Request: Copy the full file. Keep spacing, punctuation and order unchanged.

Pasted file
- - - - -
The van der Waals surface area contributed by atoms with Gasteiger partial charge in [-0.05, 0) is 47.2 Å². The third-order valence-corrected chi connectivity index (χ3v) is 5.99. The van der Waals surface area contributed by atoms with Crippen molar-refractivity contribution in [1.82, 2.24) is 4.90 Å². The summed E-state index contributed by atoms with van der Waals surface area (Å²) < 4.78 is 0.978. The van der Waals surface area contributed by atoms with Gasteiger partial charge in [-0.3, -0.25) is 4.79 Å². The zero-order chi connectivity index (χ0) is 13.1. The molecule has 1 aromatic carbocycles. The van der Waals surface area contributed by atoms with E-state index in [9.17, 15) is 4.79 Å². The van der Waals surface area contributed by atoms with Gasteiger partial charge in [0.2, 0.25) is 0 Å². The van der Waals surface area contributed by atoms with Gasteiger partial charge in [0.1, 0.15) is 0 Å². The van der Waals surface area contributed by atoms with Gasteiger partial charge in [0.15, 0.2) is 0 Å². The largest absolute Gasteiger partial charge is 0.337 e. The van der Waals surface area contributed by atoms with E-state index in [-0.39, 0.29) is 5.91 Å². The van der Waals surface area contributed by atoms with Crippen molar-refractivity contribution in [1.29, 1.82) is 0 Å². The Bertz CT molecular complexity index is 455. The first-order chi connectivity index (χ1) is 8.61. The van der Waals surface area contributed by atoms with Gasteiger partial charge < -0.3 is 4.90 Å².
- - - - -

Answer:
The van der Waals surface area contributed by atoms with Gasteiger partial charge in [-0.05, 0) is 47.2 Å². The third-order valence-corrected chi connectivity index (χ3v) is 5.99. The van der Waals surface area contributed by atoms with Crippen molar-refractivity contribution in [1.82, 2.24) is 4.90 Å². The summed E-state index contributed by atoms with van der Waals surface area (Å²) < 4.78 is 0.978. The van der Waals surface area contributed by atoms with Gasteiger partial charge in [-0.3, -0.25) is 4.79 Å². The zero-order chi connectivity index (χ0) is 13.1. The molecule has 1 aromatic carbocycles. The van der Waals surface area contributed by atoms with E-state index in [9.17, 15) is 4.79 Å². The van der Waals surface area contributed by atoms with Gasteiger partial charge in [0.2, 0.25) is 0 Å². The van der Waals surface area contributed by atoms with Gasteiger partial charge in [0.1, 0.15) is 0 Å². The van der Waals surface area contributed by atoms with Gasteiger partial charge in [0.15, 0.2) is 0 Å². The largest absolute Gasteiger partial charge is 0.337 e. The van der Waals surface area contributed by atoms with E-state index in [-0.39, 0.29) is 5.91 Å². The van der Waals surface area contributed by atoms with Crippen molar-refractivity contribution in [1.29, 1.82) is 0 Å². The Bertz CT molecular complexity index is 455. The first-order chi connectivity index (χ1) is 8.61. The van der Waals surface area contributed by atoms with Gasteiger partial charge < -0.3 is 4.90 Å².